PSNI and Garda: partnership arrangements is essential to fighting post-Brexit organised crime

Police agencies either side of the Irish Border are “increasingly cooperating” following a joint report that said organised crime may increase after Brexit.  

Nov 8, 2018
By Serena Lander
Drew Harris

At the Cross-Border Conference on Organised Crime on Wednesday (November 7), An Garda Síochána Commissioner Drew Harris and deputy chief constable for the Police Service of Northern Ireland (PSNI), Stephen Martin, vowed to work together to tackle the changing face of crime.  

The conference – held on the theme of ‘Shared Problems, Shared Solutions’ – introduced the joint-report Cross-Border Organised Crime, which said the “UK leaving the EU has the potential to increase cross-border criminality”. 

Department of Justice Permanent Secretary Peter May, said: “We know that the threat we face from organised crime is real and immediate and that organised criminals will seek to exploit new opportunities posed by global, political and technological change.” 

The report added that some organised crime groups (OCGs) in Northern Ireland “have the expertise to adapt and change, both to avoid detection by law enforcement partners and to exploit changes in profitability”, including, for example, potential changes to trade agreements.  

Almost half of all OCGs investigated by the PSNI are known to have strong links and associations with OCGs based in the Republic of Ireland.  

It also noted that OCGs in the Republic facilitate access for Northern Irish OCGs to drug markets in Spain, the Netherlands, and even Britain – “as a result of this, inter-agency cooperation between the Republic of Ireland and Northern Ireland quite often takes on a broader international dimension”.  

The Joint Agency Cross-Border Task Force, which was established in 2015, demonstrated the strength of working together, and the report outlined many case examples which had succeeded as a result of An Garda Síochána and PSNI collaboration.  

Drew Harris described the task force as a “real demonstration of the strong working relationship between An Garda Síochána, the PSNI and our law enforcement partners”.  

The report noted that there were growing areas of concern for the partnership and this included human trafficking, criminal finances, rural crime, immigration crime, fraud and firearms.  

For example, Brexit may impact how the PSNI’s Modern Slavery and Human Trafficking unit manifests because Northern Ireland is unique in that it is the only part of the UK with a land border with an EU member state.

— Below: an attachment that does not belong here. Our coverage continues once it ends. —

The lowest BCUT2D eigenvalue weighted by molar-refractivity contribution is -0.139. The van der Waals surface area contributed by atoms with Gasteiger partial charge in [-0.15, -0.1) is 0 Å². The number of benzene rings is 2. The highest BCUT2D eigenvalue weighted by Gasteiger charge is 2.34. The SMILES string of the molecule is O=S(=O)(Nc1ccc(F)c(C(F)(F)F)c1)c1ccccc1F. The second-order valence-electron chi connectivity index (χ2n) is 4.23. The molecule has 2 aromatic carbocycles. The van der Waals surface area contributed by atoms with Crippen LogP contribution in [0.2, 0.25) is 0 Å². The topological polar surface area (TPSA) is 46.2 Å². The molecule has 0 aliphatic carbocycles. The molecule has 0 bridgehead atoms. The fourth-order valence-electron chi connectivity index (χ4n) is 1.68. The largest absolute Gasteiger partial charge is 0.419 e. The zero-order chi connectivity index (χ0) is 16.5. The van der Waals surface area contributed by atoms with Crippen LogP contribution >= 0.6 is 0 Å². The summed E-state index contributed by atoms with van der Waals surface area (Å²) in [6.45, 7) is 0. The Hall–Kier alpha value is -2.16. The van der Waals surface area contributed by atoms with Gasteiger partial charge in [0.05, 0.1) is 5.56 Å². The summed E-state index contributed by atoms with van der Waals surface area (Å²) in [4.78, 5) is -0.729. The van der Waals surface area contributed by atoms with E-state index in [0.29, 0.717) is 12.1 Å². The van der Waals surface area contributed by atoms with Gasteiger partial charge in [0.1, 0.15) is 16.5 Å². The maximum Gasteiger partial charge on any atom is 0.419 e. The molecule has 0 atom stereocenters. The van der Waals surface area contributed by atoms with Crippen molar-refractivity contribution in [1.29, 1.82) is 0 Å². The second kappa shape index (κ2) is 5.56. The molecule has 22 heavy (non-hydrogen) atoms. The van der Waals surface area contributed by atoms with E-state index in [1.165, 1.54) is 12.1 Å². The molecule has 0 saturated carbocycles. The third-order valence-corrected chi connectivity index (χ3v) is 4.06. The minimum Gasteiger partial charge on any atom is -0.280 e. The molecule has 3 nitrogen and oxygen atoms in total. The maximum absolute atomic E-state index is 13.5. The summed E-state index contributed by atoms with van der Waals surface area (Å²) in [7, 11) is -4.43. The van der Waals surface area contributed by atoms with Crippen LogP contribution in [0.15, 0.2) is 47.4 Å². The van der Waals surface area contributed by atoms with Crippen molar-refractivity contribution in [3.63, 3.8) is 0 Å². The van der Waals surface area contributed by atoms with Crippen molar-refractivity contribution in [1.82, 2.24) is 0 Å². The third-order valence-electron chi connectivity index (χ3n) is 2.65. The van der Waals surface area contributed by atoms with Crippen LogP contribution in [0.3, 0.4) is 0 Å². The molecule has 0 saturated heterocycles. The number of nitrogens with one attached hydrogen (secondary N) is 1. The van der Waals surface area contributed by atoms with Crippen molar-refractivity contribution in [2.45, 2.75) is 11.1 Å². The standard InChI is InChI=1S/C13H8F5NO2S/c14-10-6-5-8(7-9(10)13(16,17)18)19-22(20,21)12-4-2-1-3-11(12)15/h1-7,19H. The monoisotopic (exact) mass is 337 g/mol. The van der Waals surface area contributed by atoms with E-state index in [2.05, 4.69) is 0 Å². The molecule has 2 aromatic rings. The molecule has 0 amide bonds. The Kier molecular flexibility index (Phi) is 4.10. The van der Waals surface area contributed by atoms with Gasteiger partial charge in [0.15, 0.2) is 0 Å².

Irrespective of how the border is maintained, the country will likely be viewed as a weak point within the UK infrastructure by OCGs looking to trafficking commodities and people across the border. 

Mr Harris said: “The nature of crime is ever changing. We will continue to share and exchange intelligence to successfully combat threats such as cybercrime, international organised crime and intellectual property crime. This is particularly important as many of the crimes impacting on our communities require law enforcement cooperation across international boundaries.” 

Mr Martin added: “Crime knows no borders and OCGs in Northern Ireland and the Republic of Ireland are increasingly cooperating with each other in order to maximise their profits. 

“It is therefore incumbent on the PSNI and An Garda Síochána to continue working together, and with colleagues from different law enforcement agencies in our jurisdictions, to ensure we share skills, knowledge and resources to keep people safe on both sides of the border. 

“Every day, our organisations work together to tackle the criminality of organised crime gangs working along the border.  However, this conference affords us an important opportunity to come together formally to consider new and better ways of tackling cross border crime, in partnership, within a constantly changing environment. 

“The Cross Border Joint Agency Task Force continues to deliver tangible results and displays the significant commitment of all involved to protect our communities and, particularly, the most vulnerable in society. Its successes demonstrate what can be achieved when we work collaboratively with each other.” 

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